The MTCoLtd and Matlock UDC also provided drivers and conductors with topcoats/greatcoats, though precisely what form these took is currently unclear. The council apparently ceased this practice during the Great War, and tramcar crews were thereafter expected to supply their own winter clothing.
The tramway did not employ inspectors, and unlike the vast majority of UK tramway systems, nor did it employ the services of women during the Great War.
For a history of the tramway, see: 'The Matlock Cable Tramway' by Glynn Waite; Pynot Publishing (2012). I am indebted to Glynn for all the photos below, as well the background information above and the captions below.
Cable tram drivers and conductors
Tramcar No 1 stands at the bottom of Bank Rd - photo undated, but probably taken in the mid-1890s. The youthful-looking conductor (on the steps) is wearing a long-sleeved waistcoat and a kepi-style cap, seemingly without a cap badge. Photo courtesy of the Glynn Waite Collection.
The crew of a fairly pristine-looking Tramcar No 2, devoid of adverts, stare intently at the cameraman, who has captured the scene at Crown Square some time in 'company' days, so definitely before summer 1898. Both men are wearing waistcoats with metallic buttons and sleeves of a lighter-coloured material than the main body, along with kepi-style caps. Photo courtesy of the Glynn Waite Collection.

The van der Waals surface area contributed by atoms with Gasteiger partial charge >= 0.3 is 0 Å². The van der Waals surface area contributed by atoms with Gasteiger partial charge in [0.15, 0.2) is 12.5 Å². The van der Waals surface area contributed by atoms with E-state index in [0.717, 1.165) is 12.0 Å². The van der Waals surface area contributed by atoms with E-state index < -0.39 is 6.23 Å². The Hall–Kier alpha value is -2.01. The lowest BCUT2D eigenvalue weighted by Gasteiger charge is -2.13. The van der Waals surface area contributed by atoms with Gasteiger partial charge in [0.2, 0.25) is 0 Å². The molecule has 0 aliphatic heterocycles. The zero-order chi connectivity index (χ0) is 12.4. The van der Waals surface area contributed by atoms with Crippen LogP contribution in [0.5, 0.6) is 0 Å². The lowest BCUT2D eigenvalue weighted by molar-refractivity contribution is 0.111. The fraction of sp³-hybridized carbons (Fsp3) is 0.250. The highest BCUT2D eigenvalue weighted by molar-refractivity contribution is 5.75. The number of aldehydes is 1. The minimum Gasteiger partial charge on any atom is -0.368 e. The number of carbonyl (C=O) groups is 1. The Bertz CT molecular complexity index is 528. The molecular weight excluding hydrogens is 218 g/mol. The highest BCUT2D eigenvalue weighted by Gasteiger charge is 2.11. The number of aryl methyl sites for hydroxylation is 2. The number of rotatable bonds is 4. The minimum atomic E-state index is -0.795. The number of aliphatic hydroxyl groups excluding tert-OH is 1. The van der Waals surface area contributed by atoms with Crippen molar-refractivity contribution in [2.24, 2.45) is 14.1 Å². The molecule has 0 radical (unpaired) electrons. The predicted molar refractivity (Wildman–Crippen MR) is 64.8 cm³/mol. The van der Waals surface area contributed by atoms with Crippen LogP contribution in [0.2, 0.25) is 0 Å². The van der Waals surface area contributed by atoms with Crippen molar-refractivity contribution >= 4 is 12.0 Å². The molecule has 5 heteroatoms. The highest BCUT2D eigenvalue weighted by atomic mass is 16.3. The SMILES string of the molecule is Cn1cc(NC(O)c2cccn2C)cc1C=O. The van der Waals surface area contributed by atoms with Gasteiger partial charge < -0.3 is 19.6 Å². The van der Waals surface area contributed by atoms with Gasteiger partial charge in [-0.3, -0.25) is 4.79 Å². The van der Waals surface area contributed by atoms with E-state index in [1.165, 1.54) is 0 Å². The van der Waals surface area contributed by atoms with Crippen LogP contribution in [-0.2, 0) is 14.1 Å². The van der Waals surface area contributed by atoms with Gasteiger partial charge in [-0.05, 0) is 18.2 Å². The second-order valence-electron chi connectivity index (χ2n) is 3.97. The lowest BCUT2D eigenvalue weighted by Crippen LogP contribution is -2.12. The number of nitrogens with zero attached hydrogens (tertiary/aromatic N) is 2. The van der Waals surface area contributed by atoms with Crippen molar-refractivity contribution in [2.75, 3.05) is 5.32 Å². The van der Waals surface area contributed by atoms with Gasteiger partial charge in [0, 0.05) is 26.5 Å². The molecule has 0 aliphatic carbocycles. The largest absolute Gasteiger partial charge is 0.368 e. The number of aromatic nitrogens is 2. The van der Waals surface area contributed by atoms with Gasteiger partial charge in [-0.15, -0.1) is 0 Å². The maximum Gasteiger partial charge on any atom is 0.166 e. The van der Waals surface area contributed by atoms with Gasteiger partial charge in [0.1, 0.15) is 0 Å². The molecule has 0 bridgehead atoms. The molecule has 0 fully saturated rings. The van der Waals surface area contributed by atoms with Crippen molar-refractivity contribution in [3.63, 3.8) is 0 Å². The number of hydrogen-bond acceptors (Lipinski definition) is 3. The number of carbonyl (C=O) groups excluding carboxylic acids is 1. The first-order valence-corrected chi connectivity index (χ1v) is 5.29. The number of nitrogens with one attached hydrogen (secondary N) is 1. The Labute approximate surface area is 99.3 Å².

Tramcar No 3, captured outside the depot in 1898, shortly after being repainted with the title of the new owner, Matlock Urban District Council. Photo courtesy of the Glynn Waite Collection.
A blow-up of the above photo showing the youthful-looking conductor (right), and an individual of barely more advanced years, who stands with his foot rather proprietorially on the vehicle footstep, and who is probably the driver; both men a wearing informal attire, the conductor in a flat cap and the driver in a bowler hat. Given that the council had only just taken over the system, this would suggest that its predecessor - The Matlock Cable Tramway Company Limited - may not have bothered ordering new uniforms towards the end of its tenure.
A driver at the controls of Tramcar No 3 in Smedley Street loop, in either 1901 or 1902, clearly wearing a uniform and cap. Photo courtesy of the Glynn Waite Collection.
A blow-up of the above photo showing the driver's smart uniform: jacket, waistcoat, white shirt and tie, and kepi-style cap. The latter clearly bears a number - in this case '3' - though the use of these was apparently only short lived.
Another shot taken at Smedley Street loop, this time of Tramcar No 2, and probably in 1904. The driver is wearing his long-sleeved waistcoat without a jacket, so it was perhaps, a hot summer's day. Photo courtesy of the Glynn Waite Collection.